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January 28, 2008

Comments

Callie

Very interesting....Is the "fluffing" a British man thing?, because I gotta tell ya, my British husband suffers the same or shall I say I suffer. Maybe it's the Marmite!

Anne

For some reason I too am fascinated with the 1930s, though I'm trying to figure out what America was like. I haven't figured out the attraction -- maybe the romance of old movies.

Is the fermentation process on the subway why you moved to Romania? :)

Jamie

Wow. Just wow. Gotta tell you that I love, really love, the journey I have been on yesterday and today reading your blog. I am just sad that I have come to it's end and now have to wait day by day for more. I didn't even know I wanted to go to Transylvania until now. I have so many questions....

Scary

That was really funny. Apparently you are supposed to tag seven others, (according to Callie) but I only tagged four.

As for farting, I think it might be universal with the male sex. Or at least the ones that are around horses. Jeremiah can't keep a straight face though.

Laura

i can vouch for the total veracity of #6- what you don't elaborate on in terms of keeping a straight face is that it's more of a carefully contrived oh-so-casual turn of the head around to see if anyone noticed- and we all do. Being downhill from julian on a steep ascent on the trail could be the most perilous potential health hazard on the ride ;-)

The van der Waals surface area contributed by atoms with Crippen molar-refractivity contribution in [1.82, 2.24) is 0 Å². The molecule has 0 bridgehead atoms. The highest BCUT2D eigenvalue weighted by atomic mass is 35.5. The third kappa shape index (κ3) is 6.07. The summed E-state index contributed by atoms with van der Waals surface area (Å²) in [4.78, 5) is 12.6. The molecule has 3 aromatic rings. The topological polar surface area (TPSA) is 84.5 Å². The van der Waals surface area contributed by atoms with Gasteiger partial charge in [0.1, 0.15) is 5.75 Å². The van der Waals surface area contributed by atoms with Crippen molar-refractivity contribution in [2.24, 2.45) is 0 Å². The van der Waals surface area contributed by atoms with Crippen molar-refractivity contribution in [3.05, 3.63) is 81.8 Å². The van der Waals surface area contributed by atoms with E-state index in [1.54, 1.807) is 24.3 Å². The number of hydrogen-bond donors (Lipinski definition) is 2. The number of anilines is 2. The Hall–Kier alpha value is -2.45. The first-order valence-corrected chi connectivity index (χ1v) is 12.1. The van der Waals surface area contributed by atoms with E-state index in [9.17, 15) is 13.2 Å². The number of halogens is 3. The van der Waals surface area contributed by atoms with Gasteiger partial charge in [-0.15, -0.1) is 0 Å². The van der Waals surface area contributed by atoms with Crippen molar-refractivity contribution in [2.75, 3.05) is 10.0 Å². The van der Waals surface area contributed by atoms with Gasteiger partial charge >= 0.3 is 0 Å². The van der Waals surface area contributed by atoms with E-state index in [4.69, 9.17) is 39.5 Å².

Jackie

Yep, I'd say #6 is universal to all males, whether or not they are into horses. Mine is American and non-horsey as they come. The only difference is he "fluffs" our comforter, not the duvet. :-)

Transylvanianhorseman

Callie/Laura/Jackie: it must be early exposure to such anglo-saxon foodstuffs as baked beans. My ex once very foolishly told me about the "covered wagon" (a favourite of her brother-in-law), then got really mad when I tried it on her. Well, probably I deserved as much. Out on the trail, I can at least blame a horse. When driving, the trick is to pick up a hitchhiker and blame them.

Jamie: Transylvania is well worth a visit. Most people don't even know that it's a real place, but it is. Have you looked at the photo albums on the blog?

Anne: I wouldn't have liked to be around during the Great Depression. However, Eastern Europe was a fascinating place during the 1930's, by all accounts, before Nazism and war followed by Communism killed so many and did so much damage.

I had a colleague, male of course, who cleared an entire subway car with one awful emission. I left London because the whole city stank, metaphorically. The area where I lived, someone painted "ban the bomb" in huge letters on a bridge, and someone else changed it to "don't ban the bomb, drop one here!"

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